Discovery of a frequent genetic cause of autoimmunity From rare to frequent variants: the case of pre-TCRα deficiency

The work carried out at Institut Imagine (Inserm, AP-HP, Université Paris Cité) focuses on rare and common genetic diseases. One of the aims of the Institute's teams is to use and apply the knowledge gained from studying rare diseases to common diseases. Vivien Béziat's team in the "Human Genetics of Infectious Diseases" laboratory, co-directed by Jean-Laurent Casanova and Laurent Abel, has identified rare and frequent mutations in the PTCRA gene. The frequent mutations affect hundreds of thousands of individuals in the Middle East and South Asia, greatly increasing their risk of developing an autoimmune disease. This work has been published in the scientific journal Science.

Published on 06.03.2024

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The PTCRA gene was identified in the 1990s by Professor Harald Von Boehmer's team at the Hôpital Necker-Enfants Malades. It was quickly shown that this gene plays a major role in the maturation of T lymphocyte-type immune cells; mice mutant for this gene show a sharp reduction in thymus cells at a very early age, a vital organ in the immune response and an area where immune cells are produced. On this basis, the researchers anticipated that a disease involving a loss of function of this gene would be associated with an absence of T lymphocytes and a fatal disease if not treated from birth.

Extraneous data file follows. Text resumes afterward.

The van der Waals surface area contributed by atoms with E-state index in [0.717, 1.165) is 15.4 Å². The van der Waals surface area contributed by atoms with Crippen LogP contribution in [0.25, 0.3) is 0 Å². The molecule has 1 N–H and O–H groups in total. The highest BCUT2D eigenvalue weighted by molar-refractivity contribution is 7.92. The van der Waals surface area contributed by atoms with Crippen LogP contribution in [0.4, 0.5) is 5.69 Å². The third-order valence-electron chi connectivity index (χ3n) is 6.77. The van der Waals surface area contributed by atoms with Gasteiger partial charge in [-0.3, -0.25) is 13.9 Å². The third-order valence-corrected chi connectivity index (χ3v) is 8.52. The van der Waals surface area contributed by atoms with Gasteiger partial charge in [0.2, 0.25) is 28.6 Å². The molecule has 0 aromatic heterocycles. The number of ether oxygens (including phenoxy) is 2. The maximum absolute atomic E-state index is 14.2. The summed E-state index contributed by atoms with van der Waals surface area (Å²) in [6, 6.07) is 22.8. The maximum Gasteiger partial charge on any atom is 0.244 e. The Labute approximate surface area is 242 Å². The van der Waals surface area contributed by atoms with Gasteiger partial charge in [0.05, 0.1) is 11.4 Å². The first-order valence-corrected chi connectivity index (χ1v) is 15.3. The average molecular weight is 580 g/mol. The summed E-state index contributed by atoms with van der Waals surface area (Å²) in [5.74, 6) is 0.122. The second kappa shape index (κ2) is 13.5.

Marie Materna, as part of her thesis project under the supervision of Vivien Béziat, in the "Human Genetics of Infectious Diseases" laboratory, looked at mutations in the PTCRA gene in humans. In collaboration with laboratories and clinical services in 12 countries on 3 continents, she has identified 10 patients aged between 1 and 65 with rare mutations that completely inactivate the PTCRA gene. Four of these patients were identified through newborn screening for severe genetic diseases. However, to the great surprise of the researchers, 6 patients, mostly children, had no symptoms. The remaining 4 patients, all adults, suffered from severe infections, autoimmunity and blood cell cancers. The researchers explain the late onset of symptoms in these patients by their ability to produce a small but sufficient quantity of T lymphocytes capable of protecting them during childhood. This work suggests the existence of as yet unknown compensatory mechanisms enabling the production of T lymphocytes in the absence of PTCRA. Thus, contrary to all expectations, loss of the PTCRA gene only has clinical consequences in adolescence or young adulthood.

Even more surprisingly, using public genetic databases, the team also identified another mutation in the PTCRA gene, present in a homozygous state (on each of the 2 copies of the gene) in 1 in 4,000 individuals in the Middle East and South Asia. This second mutation has less of an impact on the expression of the PTCRA gene. However, in carriers of this mutation, autoimmune diseases (such as hypothyroidism, vitiligo, rheumatoid arthritis or coagulation anomalies) are up to 5 times more frequent than in the rest of the population. These individuals also have abnormal lymphocyte populations, but to a lesser extent than patients with a complete PTCRA defect.

These results show that the frequency of mutations in genes considered essential is sometimes greatly underestimated. This may be explained by the late onset of clinical manifestations in adulthood. This research also demonstrates the need to continue work on understanding rare genetic diseases in order to gain a better understanding of common genetic diseases and develop personalised medicine based on patient needs.


Reference : The immunopathological landscape of human pre-TCRa deficiency: From rare to common variants

Corresponding authors: Vivien Béziat

DOI: 10.1126/science.adh4059